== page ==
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Non-Invasive Oropharynx Appliance to Maintain Airway Patency

Award Information
Agency: Department of Health and Human Services
Branch: National Institutes of Health
Contract: 1R41HL150933-01
Agency Tracking Number: R41HL150933
Amount: $299,743.00
Phase: Phase I
Program: STTR
Solicitation Topic Code: NHLBI
Solicitation Number: PA18-575
Solicitation Year: 2018
Award Year: 2020
Award Start Date (Proposal Award Date): 2020-09-05
Award End Date (Contract End Date): 2021-08-31
Small Business Information
Shaker Heights, OH 44122-3115
United States
DUNS: 114366626
HUBZone Owned: No
Woman Owned: No
Socially and Economically Disadvantaged: No
Principal Investigator
 (440) 476-7522
Business Contact
Phone: (440) 476-7522
Research Institution
CLEVELAND, OH 44106-1712
United States

 Nonprofit College or University

Obstructive Sleep Apnea (OSA) is a serious condition that affects about 4% of the
population. During sleep, the tongue can fall into the oropharynx and occlude the airways
Patients with this condition suffer many instances of apneas (complete cessation of
breathing) and hypopneas (period of abnormally low respiratory rate). The apnea-
hypopnea index (AHI) gives the number of such episodes per hour and indicates the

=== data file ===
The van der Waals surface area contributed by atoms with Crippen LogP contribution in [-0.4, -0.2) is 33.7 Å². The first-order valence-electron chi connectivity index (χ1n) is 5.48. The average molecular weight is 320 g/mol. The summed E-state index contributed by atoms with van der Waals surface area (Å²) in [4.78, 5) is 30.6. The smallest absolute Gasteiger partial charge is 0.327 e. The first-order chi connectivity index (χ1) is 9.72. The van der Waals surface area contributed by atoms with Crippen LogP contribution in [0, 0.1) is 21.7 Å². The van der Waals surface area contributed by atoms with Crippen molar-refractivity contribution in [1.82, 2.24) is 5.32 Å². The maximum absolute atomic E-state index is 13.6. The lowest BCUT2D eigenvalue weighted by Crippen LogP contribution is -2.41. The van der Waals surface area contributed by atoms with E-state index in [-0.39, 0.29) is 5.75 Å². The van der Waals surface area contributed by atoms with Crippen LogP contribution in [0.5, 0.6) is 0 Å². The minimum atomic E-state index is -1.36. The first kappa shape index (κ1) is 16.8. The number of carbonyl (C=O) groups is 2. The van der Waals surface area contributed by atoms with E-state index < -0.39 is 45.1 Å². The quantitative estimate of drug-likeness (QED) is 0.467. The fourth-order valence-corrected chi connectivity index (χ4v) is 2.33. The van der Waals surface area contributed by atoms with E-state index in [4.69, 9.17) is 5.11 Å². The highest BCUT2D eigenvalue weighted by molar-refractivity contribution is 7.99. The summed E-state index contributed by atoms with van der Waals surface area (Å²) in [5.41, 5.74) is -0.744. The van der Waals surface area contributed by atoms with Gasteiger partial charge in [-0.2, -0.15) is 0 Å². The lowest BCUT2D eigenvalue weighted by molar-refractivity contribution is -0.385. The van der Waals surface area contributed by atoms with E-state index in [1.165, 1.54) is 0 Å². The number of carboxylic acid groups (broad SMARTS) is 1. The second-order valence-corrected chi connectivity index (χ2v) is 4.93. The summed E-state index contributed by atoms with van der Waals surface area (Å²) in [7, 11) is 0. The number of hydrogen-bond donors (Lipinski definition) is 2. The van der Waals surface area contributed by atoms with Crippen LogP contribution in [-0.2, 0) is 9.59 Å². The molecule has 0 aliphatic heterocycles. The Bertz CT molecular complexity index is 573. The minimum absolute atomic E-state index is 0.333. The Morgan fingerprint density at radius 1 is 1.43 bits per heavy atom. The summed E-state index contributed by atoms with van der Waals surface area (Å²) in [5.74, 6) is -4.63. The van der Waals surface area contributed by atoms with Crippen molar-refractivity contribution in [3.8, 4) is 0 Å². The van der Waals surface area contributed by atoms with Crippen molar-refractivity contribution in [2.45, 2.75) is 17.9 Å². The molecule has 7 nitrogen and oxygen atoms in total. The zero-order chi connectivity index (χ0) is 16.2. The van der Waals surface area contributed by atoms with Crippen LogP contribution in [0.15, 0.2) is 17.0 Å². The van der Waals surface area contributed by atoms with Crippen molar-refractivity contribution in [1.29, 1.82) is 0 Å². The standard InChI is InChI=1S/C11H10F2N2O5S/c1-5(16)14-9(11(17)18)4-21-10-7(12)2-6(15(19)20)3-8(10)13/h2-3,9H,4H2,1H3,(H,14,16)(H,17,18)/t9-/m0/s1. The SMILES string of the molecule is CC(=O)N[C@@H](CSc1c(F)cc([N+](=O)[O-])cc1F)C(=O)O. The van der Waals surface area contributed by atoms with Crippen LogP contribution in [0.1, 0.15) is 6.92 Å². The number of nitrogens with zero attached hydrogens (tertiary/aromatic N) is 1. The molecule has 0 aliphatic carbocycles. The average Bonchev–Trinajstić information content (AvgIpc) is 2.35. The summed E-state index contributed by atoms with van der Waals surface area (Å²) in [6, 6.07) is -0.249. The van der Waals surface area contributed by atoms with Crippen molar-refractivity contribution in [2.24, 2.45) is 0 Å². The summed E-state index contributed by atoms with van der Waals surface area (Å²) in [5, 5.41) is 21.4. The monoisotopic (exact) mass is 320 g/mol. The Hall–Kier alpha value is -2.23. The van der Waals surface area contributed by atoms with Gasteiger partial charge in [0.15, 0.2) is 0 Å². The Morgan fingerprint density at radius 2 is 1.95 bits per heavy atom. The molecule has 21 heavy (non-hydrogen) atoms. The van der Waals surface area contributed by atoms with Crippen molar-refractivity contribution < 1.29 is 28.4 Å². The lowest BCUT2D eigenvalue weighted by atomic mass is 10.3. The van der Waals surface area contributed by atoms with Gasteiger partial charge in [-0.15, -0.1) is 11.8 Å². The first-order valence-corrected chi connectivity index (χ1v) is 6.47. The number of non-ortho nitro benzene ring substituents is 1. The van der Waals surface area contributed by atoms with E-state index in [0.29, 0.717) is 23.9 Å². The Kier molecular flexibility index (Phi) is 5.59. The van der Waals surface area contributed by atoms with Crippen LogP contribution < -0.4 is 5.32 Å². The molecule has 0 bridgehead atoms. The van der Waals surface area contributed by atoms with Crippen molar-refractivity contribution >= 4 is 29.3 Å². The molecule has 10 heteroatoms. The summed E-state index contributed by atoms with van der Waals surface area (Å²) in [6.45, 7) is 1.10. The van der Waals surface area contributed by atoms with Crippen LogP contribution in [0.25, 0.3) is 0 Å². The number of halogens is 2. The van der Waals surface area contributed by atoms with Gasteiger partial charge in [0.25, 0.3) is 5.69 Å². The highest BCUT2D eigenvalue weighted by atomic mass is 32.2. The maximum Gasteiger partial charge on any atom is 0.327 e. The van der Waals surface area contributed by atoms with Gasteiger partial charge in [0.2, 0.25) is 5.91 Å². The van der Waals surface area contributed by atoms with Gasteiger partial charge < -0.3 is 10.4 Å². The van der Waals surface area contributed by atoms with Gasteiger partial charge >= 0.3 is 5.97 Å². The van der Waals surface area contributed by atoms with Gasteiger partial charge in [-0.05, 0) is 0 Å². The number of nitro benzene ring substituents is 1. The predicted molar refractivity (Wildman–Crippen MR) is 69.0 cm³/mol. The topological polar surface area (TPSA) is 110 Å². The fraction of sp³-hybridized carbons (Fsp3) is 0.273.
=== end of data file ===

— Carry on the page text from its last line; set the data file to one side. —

severity of this condition (AHIandlt;5 is normal while AHIandgt;30 is severe). Abnormal AHIs are
associated with significant decrease of oxygen saturation leading to severe co-morbidities
such as stroke, high blood pressure, diabetes, epilepsy and cardiac arrhythmia. The cost
to the society of OSA-related illnesses ranges between 60 and 160 billion dollars
annually. The current standard-of-care is the continuous positive airway pressure (CPAP)
device which has a low compliance of around (50%). There are also other therapeutic
modalities either invasive or non-invasive but none are very effective. There is at present
no non-invasive solution that can ensure both patient compliance and efficacy. A new
start-up, ANÉMed proposes to develop and test a novel non-invasive oropharynx
appliance (OPA) capable of providing both efficacy and compliance. This new appliance
addresses the problem of OSA by placing a tongue retaining device directly into the
oropharynx preventing the tongue from obstructing the airways. The new design can
prevent obstruction without causing a gag reflex and still allowing swallowing. It is
designed to be more effective that other oral appliances such as the mandibular
advancement device. If successful, the OPA could become the first line of defense
against OSA for over 25 million Americans with a diagnosis of OSA.Narrative:
Millions of Americans suffer from obstructive sleep apnea, a condition whereby the tongue
obstructs the airway during sleep. Commercially available devices to treat this condition have
either low compliance or efficacy. The proposed experiments will test a novel non-invasive oral
appliance with significant potential to effectively treat this condition.

* Information listed above is at the time of submission. *

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